A Call to Action: Diversifying the Teaching Workforce

America's teaching workforce does not reflect our incredibly vibrant and diverse student population. Educators, leaders, and allied organizations have joined forces to make a very clear and public statement: Increasing diversity in our teaching workforce cannot wait. We must act now. 

Check out our coalition's Call to Action below and add your name as a co-signer!


A problem we face in our public schools is the wide diversity gap between our student and teacher populations. Despite ample research that outcomes are improved for all students, especially for students of color, when they have a diverse set of well-prepared teachers in front of the classroom, four out of five teachers identify as white and 77% are female, while more than half of public school students are students of color.

The problem is cyclical. In order to recruit a more diverse teaching workforce, we need more diversity in front of the classroom as role models so students of color and young men see teaching as a valued and viable career option.

Opportunities for a diverse workforce narrow again after high school. While college enrollment rates for students of color have increased over the years, data still shows that students of color are less likely to graduate than their white counterparts, due to a variety of factors including poor academic preparation and insufficient financial resources to cover the costs of higher education.

Those who successfully make it through a teacher preparation program too often find that they have not been sufficiently prepared to meet certification requirements or the full range of their students’ academic, social, and emotional needs. A recent study showed that compared to the 75% of white teacher candidates who pass the most commonly required elementary content licensure exam, only 38% and 57% of Black and Latino candidates respectively pass.

And finally, additional barriers emerge even after new teachers of color receive their credentials. Explicit and implicit bias impacts the hiring process, placement, career advancement and professional experience. Teachers of color are far more likely to be placed in the most challenging teaching positions in schools with high attrition rates and are less likely to feel valued by their colleagues.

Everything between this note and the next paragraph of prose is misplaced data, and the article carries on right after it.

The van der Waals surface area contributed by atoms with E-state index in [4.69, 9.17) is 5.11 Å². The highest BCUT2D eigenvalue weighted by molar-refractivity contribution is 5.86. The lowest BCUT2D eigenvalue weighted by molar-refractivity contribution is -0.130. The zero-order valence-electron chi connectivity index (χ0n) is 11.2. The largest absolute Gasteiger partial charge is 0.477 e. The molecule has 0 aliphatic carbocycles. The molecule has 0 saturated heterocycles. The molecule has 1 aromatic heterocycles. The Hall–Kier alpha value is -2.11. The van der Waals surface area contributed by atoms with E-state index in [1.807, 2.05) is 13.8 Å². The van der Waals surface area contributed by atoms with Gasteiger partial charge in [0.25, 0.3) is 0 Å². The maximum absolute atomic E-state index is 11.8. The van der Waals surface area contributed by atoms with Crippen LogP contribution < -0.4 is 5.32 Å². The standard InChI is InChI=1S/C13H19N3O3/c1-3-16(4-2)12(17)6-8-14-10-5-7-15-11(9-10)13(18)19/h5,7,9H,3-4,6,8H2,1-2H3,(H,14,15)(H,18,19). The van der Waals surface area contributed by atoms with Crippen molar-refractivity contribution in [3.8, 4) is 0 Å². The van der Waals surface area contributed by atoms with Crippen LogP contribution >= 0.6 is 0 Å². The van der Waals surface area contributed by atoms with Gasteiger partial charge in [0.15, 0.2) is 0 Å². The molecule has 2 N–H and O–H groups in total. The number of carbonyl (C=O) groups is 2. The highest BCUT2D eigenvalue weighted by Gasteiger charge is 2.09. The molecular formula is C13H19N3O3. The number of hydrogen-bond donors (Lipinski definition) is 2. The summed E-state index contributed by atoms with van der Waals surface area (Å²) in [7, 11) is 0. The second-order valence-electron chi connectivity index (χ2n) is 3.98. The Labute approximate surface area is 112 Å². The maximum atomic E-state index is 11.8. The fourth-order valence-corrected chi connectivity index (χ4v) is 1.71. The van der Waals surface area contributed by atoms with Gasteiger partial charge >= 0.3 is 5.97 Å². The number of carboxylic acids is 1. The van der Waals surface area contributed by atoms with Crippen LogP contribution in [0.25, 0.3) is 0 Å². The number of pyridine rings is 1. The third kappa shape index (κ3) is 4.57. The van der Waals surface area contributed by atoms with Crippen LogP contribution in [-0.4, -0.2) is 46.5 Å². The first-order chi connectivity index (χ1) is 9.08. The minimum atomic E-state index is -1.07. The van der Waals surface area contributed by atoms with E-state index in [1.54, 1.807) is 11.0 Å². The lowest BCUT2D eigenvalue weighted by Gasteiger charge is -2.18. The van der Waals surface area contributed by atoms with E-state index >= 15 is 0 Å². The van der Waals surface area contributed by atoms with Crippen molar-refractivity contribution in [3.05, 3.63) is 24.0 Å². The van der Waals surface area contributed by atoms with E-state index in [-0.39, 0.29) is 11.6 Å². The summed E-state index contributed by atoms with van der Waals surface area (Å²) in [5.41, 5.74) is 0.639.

Our vision is an education system that is no longer a reflection of our nation’s history of racism and oppression - a history that has created and perpetuated inequities, including the lack of diversity that currently exists in classrooms across the country. We envision a society that not only values and uplifts the teaching profession, but is committed to ensuring that each and every student is able to see him or herself reflected in his or her teachers. We see a country where students of color attend and complete college just as often as their White peers and have opportunities to be trained at high-quality teacher preparation programs that are committed to preparing them to be excellent educators who inspire their students to want to become teachers.

Our recommendations to ensure the highest quality education for all students are:

  • We must improve teacher preparation and placement to ensure all students have access to a well-prepared and diverse teaching staff by:
    • Providing prospective teachers easy access to relevant and reliable information, about teacher preparation programs and their success in preparing and placing their teacher candidates, disaggregated by race and gender 

    • Using data to identify struggling preparation programs, to better understand their challenges, encourage and support them to improve quality and increase accountability for their results

    • Ensuring all teacher preparation programs prepare prospective teachers for all aspects of teaching, from meeting certification standards to navigating the challenges of the modern classroom